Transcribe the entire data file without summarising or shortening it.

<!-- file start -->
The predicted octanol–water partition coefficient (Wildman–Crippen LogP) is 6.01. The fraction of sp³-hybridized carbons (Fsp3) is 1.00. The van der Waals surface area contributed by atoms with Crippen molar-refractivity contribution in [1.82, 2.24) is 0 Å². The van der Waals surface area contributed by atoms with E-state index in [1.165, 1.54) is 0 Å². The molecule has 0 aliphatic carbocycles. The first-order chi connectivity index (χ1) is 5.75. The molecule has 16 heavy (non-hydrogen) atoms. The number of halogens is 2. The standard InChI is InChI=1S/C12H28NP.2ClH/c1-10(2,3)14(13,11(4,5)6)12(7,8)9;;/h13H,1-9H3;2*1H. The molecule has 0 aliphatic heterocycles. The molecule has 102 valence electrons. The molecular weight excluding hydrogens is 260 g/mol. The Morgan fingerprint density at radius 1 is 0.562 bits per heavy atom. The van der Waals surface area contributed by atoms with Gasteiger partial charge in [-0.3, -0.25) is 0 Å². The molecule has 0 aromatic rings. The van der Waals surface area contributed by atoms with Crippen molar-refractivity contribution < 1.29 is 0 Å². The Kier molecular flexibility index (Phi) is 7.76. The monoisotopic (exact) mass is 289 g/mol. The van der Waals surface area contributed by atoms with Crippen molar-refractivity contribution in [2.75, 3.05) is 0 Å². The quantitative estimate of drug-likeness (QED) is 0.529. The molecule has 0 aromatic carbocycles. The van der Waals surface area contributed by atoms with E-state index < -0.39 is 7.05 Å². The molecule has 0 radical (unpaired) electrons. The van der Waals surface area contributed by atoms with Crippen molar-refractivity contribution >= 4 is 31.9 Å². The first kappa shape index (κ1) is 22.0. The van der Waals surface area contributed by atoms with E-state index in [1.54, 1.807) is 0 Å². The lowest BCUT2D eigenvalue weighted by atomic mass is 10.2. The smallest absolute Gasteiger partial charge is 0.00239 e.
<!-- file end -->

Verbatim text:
The predicted octanol–water partition coefficient (Wildman–Crippen LogP) is 6.01. The fraction of sp³-hybridized carbons (Fsp3) is 1.00. The van der Waals surface area contributed by atoms with Crippen molar-refractivity contribution in [1.82, 2.24) is 0 Å². The van der Waals surface area contributed by atoms with E-state index in [1.165, 1.54) is 0 Å². The molecule has 0 aliphatic carbocycles. The first-order chi connectivity index (χ1) is 5.75. The molecule has 16 heavy (non-hydrogen) atoms. The number of halogens is 2. The standard InChI is InChI=1S/C12H28NP.2ClH/c1-10(2,3)14(13,11(4,5)6)12(7,8)9;;/h13H,1-9H3;2*1H. The molecule has 0 aliphatic heterocycles. The molecule has 102 valence electrons. The molecular weight excluding hydrogens is 260 g/mol. The Morgan fingerprint density at radius 1 is 0.562 bits per heavy atom. The van der Waals surface area contributed by atoms with Gasteiger partial charge in [-0.3, -0.25) is 0 Å². The molecule has 0 aromatic rings. The van der Waals surface area contributed by atoms with Crippen molar-refractivity contribution < 1.29 is 0 Å². The Kier molecular flexibility index (Phi) is 7.76. The monoisotopic (exact) mass is 289 g/mol. The van der Waals surface area contributed by atoms with Crippen molar-refractivity contribution in [2.75, 3.05) is 0 Å². The quantitative estimate of drug-likeness (QED) is 0.529. The molecule has 0 aromatic carbocycles. The van der Waals surface area contributed by atoms with E-state index < -0.39 is 7.05 Å². The molecule has 0 radical (unpaired) electrons. The van der Waals surface area contributed by atoms with Crippen molar-refractivity contribution >= 4 is 31.9 Å². The first kappa shape index (κ1) is 22.0. The van der Waals surface area contributed by atoms with E-state index in [1.54, 1.807) is 0 Å². The lowest BCUT2D eigenvalue weighted by atomic mass is 10.2. The smallest absolute Gasteiger partial charge is 0.00239 e.